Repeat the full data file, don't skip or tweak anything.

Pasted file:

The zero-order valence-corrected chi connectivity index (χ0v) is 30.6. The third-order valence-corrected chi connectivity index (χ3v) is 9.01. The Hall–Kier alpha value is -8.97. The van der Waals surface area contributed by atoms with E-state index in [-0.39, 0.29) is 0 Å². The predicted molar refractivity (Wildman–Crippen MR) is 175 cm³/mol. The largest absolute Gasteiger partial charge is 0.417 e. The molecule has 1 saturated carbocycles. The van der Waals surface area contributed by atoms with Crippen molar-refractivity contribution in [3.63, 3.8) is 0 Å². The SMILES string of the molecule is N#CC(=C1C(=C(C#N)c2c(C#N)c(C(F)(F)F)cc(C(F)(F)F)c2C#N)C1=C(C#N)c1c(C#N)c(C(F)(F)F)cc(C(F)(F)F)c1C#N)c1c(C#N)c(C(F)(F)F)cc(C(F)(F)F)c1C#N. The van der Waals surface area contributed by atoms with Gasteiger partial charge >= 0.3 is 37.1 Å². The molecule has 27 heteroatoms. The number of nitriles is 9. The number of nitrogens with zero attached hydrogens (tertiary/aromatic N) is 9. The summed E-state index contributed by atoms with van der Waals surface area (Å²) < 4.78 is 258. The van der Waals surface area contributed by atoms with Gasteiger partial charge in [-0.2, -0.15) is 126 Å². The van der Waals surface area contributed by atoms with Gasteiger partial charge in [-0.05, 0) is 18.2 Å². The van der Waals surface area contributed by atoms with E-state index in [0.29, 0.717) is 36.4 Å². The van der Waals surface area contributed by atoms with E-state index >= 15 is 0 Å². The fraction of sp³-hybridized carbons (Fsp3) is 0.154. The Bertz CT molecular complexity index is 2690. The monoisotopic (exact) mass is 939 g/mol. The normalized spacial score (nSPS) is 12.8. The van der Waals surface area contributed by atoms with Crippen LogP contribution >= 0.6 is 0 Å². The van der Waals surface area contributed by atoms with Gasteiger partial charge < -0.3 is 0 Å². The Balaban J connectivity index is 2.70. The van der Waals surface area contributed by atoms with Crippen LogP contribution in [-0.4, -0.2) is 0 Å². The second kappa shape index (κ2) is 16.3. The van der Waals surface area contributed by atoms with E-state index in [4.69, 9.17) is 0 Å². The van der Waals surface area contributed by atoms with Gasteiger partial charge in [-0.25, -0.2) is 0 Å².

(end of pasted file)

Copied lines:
The zero-order valence-corrected chi connectivity index (χ0v) is 30.6. The third-order valence-corrected chi connectivity index (χ3v) is 9.01. The Hall–Kier alpha value is -8.97. The van der Waals surface area contributed by atoms with E-state index in [-0.39, 0.29) is 0 Å². The predicted molar refractivity (Wildman–Crippen MR) is 175 cm³/mol. The largest absolute Gasteiger partial charge is 0.417 e. The molecule has 1 saturated carbocycles. The van der Waals surface area contributed by atoms with Crippen molar-refractivity contribution in [3.63, 3.8) is 0 Å². The SMILES string of the molecule is N#CC(=C1C(=C(C#N)c2c(C#N)c(C(F)(F)F)cc(C(F)(F)F)c2C#N)C1=C(C#N)c1c(C#N)c(C(F)(F)F)cc(C(F)(F)F)c1C#N)c1c(C#N)c(C(F)(F)F)cc(C(F)(F)F)c1C#N. The van der Waals surface area contributed by atoms with Gasteiger partial charge >= 0.3 is 37.1 Å². The molecule has 27 heteroatoms. The number of nitriles is 9. The number of nitrogens with zero attached hydrogens (tertiary/aromatic N) is 9. The summed E-state index contributed by atoms with van der Waals surface area (Å²) < 4.78 is 258. The van der Waals surface area contributed by atoms with Gasteiger partial charge in [-0.2, -0.15) is 126 Å². The van der Waals surface area contributed by atoms with Gasteiger partial charge in [-0.05, 0) is 18.2 Å². The van der Waals surface area contributed by atoms with E-state index in [0.29, 0.717) is 36.4 Å². The van der Waals surface area contributed by atoms with E-state index >= 15 is 0 Å². The fraction of sp³-hybridized carbons (Fsp3) is 0.154. The Bertz CT molecular complexity index is 2690. The monoisotopic (exact) mass is 939 g/mol. The normalized spacial score (nSPS) is 12.8. The van der Waals surface area contributed by atoms with Crippen LogP contribution >= 0.6 is 0 Å². The van der Waals surface area contributed by atoms with Gasteiger partial charge < -0.3 is 0 Å². The Balaban J connectivity index is 2.70. The van der Waals surface area contributed by atoms with Crippen LogP contribution in [-0.4, -0.2) is 0 Å². The second kappa shape index (κ2) is 16.3. The van der Waals surface area contributed by atoms with E-state index in [4.69, 9.17) is 0 Å². The van der Waals surface area contributed by atoms with Gasteiger partial charge in [-0.25, -0.2) is 0 Å².